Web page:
A recent study by the anti-nuclear power group NC WARN argued that solar power is less expensive than nuclear power. Many media organizations ran the study’s conclusions without even looking into the data. Daren Bakst, director of legal and regulatory studies for the John Locke Foundation, examined the data and reached drastically different conclusions. Bakst compared the costs of nuclear and solar power during an interview with Donna Martinez for Carolina Journal Radio. (Click here to find a station near you or to learn about the weekly CJ Radio podcast.)

Martinez: This study received a whole lot of attention, including an article in The New York Times, and that article sort of got the paper in a bit of a pickle. What happened?

Bakst: Well, they didn’t do their job when they reported the story. The story was so biased, the article, that the editors had to come back and put a little note at the end of the article days later saying how biased the article was. They had to clarify — they never mentioned that the study was done by an advocacy group, an anti-nuclear power advocacy group — so they had to clarify that, and they did. So unfortunately a lot of other newspapers across the world picked up the story, The New York Times story, but then they didn’t necessarily clarify the bias. So that’s really why we did this study. The NC WARN study got all this attention, and it’s time for people to actually get the facts now.

Martinez: We’re going to talk specifically about the areas of concern that you write about in your report reacting to this NC WARN study. But in general, Daren, give us the headline. You say the study is deeply flawed. Why?

Bakst: NC WARN argues that solar power is actually more cost competitive than nuclear power. Unfortunately, people might actually buy that. But it’s the opposite. And when we analyze their study, and simply [the] facts, and actually just use common sense, we understand that nuclear power is far more cost-competitive than solar power. In doing their analysis — or at least to get the result they wanted — NC WARN looked at the cost of solar power. They said, OK, it’s 35 cents per kilowatt hour to generate solar power — power from solar power sources. And then what they did was, they reduced that cost by subsidies. They picked two subsidies — the federal and state tax credits — and they said, when we take into account the subsidies for solar power, now it’s only 15.9 cents per kilowatt hour. Well, by that logic, that means that if we had a 100 percent tax credit, we could make solar power free. Or we could make nuclear free, or we could make health care free. Anything you want, it can be free.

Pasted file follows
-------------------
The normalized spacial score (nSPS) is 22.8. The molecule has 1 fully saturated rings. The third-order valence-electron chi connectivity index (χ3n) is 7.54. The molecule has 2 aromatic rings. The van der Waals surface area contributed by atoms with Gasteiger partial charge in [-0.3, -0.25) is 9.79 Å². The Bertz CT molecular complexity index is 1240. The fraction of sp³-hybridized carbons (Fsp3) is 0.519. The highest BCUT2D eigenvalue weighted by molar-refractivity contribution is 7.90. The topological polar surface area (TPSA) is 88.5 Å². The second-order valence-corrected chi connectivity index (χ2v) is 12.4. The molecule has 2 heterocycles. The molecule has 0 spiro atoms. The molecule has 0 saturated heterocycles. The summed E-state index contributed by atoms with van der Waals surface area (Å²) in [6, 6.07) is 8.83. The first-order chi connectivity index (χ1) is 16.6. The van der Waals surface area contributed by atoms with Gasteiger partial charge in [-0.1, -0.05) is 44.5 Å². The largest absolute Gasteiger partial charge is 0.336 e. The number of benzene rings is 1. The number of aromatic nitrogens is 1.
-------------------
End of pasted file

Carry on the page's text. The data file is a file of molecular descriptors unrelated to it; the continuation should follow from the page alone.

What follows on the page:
Martinez: I take it they did not do that, then, with nuclear.

Bakst: And the problem was, they didn’t do it for nuclear power. They don’t adjust. They just take the cost of nuclear power, and then they don’t take any subsidies the nuclear power has. They talk about nuclear power having all kinds of subsidies, but then they don’t apply those subsidies to nuclear power to kind of reduce the cost for nuclear power.

Martinez: So then, it’s not an apples-to-apples comparison they’re doing.

Bakst: No, it’s not an apples-to-apples comparison. But even worse is the concept of taking into account subsidies to reduce the cost. Well, costs don’t magically disappear in the air. That doesn’t happen. Ultimately it may cost 15.9 cents to a customer through the tax subsidies that they’re talking about — may or may not — but somebody’s paying for that other 20 cents. It doesn’t just disappear, as I said. Who is paying for it? We are. We’re paying for it in our role as taxpayers. So the cost is still 35 cents per kilowatt hour, based on their calculations. You don’t take subsidies and reduce the cost. In fact, if anything, you would look at a cost, and you would build in the subsidies to figure out the true cost.